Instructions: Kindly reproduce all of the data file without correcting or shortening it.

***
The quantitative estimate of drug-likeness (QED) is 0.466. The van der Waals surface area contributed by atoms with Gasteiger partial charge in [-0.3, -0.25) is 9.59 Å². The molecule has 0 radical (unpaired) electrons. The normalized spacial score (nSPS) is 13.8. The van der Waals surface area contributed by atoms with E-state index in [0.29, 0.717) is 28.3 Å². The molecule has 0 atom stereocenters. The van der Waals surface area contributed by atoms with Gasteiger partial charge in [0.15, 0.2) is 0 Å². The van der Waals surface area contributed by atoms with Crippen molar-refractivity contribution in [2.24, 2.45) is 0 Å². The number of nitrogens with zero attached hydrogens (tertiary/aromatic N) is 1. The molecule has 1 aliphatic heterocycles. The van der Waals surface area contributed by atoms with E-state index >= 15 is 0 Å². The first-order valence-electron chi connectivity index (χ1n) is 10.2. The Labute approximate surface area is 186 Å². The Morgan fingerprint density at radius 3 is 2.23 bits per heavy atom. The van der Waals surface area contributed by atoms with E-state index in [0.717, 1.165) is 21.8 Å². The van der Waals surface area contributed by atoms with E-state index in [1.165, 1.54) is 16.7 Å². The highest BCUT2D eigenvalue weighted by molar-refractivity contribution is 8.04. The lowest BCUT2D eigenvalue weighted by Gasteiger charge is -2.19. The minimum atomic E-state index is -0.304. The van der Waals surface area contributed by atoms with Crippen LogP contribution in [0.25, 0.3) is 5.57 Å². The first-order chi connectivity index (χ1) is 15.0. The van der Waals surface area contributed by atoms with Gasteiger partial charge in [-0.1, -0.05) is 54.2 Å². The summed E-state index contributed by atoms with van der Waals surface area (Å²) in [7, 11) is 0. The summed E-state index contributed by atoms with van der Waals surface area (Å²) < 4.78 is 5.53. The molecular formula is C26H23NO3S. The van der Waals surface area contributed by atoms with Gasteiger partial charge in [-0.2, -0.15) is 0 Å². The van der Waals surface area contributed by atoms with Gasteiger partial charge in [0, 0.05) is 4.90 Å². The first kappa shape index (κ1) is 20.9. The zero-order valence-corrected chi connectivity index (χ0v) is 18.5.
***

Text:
The quantitative estimate of drug-likeness (QED) is 0.466. The van der Waals surface area contributed by atoms with Gasteiger partial charge in [-0.3, -0.25) is 9.59 Å². The molecule has 0 radical (unpaired) electrons. The normalized spacial score (nSPS) is 13.8. The van der Waals surface area contributed by atoms with E-state index in [0.29, 0.717) is 28.3 Å². The molecule has 0 atom stereocenters. The van der Waals surface area contributed by atoms with Gasteiger partial charge in [0.15, 0.2) is 0 Å². The van der Waals surface area contributed by atoms with Crippen molar-refractivity contribution in [2.24, 2.45) is 0 Å². The number of nitrogens with zero attached hydrogens (tertiary/aromatic N) is 1. The molecule has 1 aliphatic heterocycles. The van der Waals surface area contributed by atoms with E-state index >= 15 is 0 Å². The first-order valence-electron chi connectivity index (χ1n) is 10.2. The Labute approximate surface area is 186 Å². The Morgan fingerprint density at radius 3 is 2.23 bits per heavy atom. The van der Waals surface area contributed by atoms with E-state index in [0.717, 1.165) is 21.8 Å². The van der Waals surface area contributed by atoms with E-state index in [1.165, 1.54) is 16.7 Å². The highest BCUT2D eigenvalue weighted by molar-refractivity contribution is 8.04. The lowest BCUT2D eigenvalue weighted by Gasteiger charge is -2.19. The minimum atomic E-state index is -0.304. The van der Waals surface area contributed by atoms with Crippen LogP contribution in [0.25, 0.3) is 5.57 Å². The first-order chi connectivity index (χ1) is 15.0. The van der Waals surface area contributed by atoms with Gasteiger partial charge in [-0.1, -0.05) is 54.2 Å². The summed E-state index contributed by atoms with van der Waals surface area (Å²) in [7, 11) is 0. The summed E-state index contributed by atoms with van der Waals surface area (Å²) < 4.78 is 5.53. The molecular formula is C26H23NO3S. The van der Waals surface area contributed by atoms with Gasteiger partial charge in [-0.2, -0.15) is 0 Å². The van der Waals surface area contributed by atoms with Gasteiger partial charge in [0, 0.05) is 4.90 Å². The first kappa shape index (κ1) is 20.9. The zero-order valence-corrected chi connectivity index (χ0v) is 18.5.